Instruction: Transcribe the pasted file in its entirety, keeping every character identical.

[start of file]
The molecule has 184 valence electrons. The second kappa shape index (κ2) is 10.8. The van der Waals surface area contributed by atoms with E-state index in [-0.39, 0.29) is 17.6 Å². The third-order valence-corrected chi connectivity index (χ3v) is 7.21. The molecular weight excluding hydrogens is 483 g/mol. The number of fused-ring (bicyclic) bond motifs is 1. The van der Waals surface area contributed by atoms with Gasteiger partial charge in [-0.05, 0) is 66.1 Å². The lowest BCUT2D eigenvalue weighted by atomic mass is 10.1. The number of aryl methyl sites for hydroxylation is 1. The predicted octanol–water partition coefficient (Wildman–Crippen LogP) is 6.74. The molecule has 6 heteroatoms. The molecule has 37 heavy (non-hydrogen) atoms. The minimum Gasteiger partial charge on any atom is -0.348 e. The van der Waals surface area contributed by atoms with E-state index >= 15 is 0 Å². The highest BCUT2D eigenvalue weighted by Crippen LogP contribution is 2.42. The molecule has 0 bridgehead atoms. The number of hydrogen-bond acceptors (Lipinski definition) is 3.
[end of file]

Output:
The molecule has 184 valence electrons. The second kappa shape index (κ2) is 10.8. The van der Waals surface area contributed by atoms with E-state index in [-0.39, 0.29) is 17.6 Å². The third-order valence-corrected chi connectivity index (χ3v) is 7.21. The molecular weight excluding hydrogens is 483 g/mol. The number of fused-ring (bicyclic) bond motifs is 1. The van der Waals surface area contributed by atoms with Gasteiger partial charge in [-0.05, 0) is 66.1 Å². The lowest BCUT2D eigenvalue weighted by atomic mass is 10.1. The number of aryl methyl sites for hydroxylation is 1. The predicted octanol–water partition coefficient (Wildman–Crippen LogP) is 6.74. The molecule has 6 heteroatoms. The molecule has 37 heavy (non-hydrogen) atoms. The minimum Gasteiger partial charge on any atom is -0.348 e. The van der Waals surface area contributed by atoms with E-state index >= 15 is 0 Å². The highest BCUT2D eigenvalue weighted by Crippen LogP contribution is 2.42. The molecule has 0 bridgehead atoms. The number of hydrogen-bond acceptors (Lipinski definition) is 3.